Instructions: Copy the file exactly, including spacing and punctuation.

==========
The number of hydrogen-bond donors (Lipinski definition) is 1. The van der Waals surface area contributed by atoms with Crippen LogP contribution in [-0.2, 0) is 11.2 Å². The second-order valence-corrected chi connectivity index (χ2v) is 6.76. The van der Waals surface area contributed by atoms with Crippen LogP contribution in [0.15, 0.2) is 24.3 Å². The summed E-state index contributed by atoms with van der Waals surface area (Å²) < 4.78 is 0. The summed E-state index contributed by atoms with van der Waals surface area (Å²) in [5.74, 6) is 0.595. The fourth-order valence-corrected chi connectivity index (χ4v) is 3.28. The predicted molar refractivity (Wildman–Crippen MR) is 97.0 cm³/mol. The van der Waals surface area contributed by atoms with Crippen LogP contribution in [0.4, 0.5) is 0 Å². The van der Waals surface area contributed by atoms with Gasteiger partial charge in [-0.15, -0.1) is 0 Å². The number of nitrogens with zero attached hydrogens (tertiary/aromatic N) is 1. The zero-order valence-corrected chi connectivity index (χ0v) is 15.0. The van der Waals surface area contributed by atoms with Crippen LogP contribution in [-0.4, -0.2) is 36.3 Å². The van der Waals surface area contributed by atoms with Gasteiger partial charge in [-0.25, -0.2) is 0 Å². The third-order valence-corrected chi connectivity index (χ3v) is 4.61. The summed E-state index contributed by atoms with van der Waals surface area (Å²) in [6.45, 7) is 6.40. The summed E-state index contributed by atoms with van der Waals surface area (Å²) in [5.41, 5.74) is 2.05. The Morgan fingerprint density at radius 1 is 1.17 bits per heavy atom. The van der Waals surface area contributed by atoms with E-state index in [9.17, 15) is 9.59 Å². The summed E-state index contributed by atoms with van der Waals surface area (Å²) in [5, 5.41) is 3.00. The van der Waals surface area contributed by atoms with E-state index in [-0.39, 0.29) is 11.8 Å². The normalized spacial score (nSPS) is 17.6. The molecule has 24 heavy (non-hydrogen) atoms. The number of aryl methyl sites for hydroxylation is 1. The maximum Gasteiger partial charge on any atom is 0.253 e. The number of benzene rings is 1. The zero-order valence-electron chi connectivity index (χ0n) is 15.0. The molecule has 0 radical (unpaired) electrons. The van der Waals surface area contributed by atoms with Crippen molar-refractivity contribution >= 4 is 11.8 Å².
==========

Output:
The number of hydrogen-bond donors (Lipinski definition) is 1. The van der Waals surface area contributed by atoms with Crippen LogP contribution in [-0.2, 0) is 11.2 Å². The second-order valence-corrected chi connectivity index (χ2v) is 6.76. The van der Waals surface area contributed by atoms with Crippen LogP contribution in [0.15, 0.2) is 24.3 Å². The summed E-state index contributed by atoms with van der Waals surface area (Å²) < 4.78 is 0. The summed E-state index contributed by atoms with van der Waals surface area (Å²) in [5.74, 6) is 0.595. The fourth-order valence-corrected chi connectivity index (χ4v) is 3.28. The predicted molar refractivity (Wildman–Crippen MR) is 97.0 cm³/mol. The van der Waals surface area contributed by atoms with Crippen LogP contribution in [0.4, 0.5) is 0 Å². The van der Waals surface area contributed by atoms with Gasteiger partial charge in [-0.15, -0.1) is 0 Å². The number of nitrogens with zero attached hydrogens (tertiary/aromatic N) is 1. The zero-order valence-corrected chi connectivity index (χ0v) is 15.0. The van der Waals surface area contributed by atoms with Crippen LogP contribution in [-0.4, -0.2) is 36.3 Å². The van der Waals surface area contributed by atoms with Gasteiger partial charge in [-0.25, -0.2) is 0 Å². The third-order valence-corrected chi connectivity index (χ3v) is 4.61. The summed E-state index contributed by atoms with van der Waals surface area (Å²) in [6.45, 7) is 6.40. The summed E-state index contributed by atoms with van der Waals surface area (Å²) in [5.41, 5.74) is 2.05. The Morgan fingerprint density at radius 1 is 1.17 bits per heavy atom. The van der Waals surface area contributed by atoms with E-state index in [9.17, 15) is 9.59 Å². The summed E-state index contributed by atoms with van der Waals surface area (Å²) in [5, 5.41) is 3.00. The van der Waals surface area contributed by atoms with E-state index in [-0.39, 0.29) is 11.8 Å². The normalized spacial score (nSPS) is 17.6. The molecule has 24 heavy (non-hydrogen) atoms. The number of aryl methyl sites for hydroxylation is 1. The maximum Gasteiger partial charge on any atom is 0.253 e. The number of benzene rings is 1. The zero-order valence-electron chi connectivity index (χ0n) is 15.0. The molecule has 0 radical (unpaired) electrons. The van der Waals surface area contributed by atoms with Crippen molar-refractivity contribution >= 4 is 11.8 Å².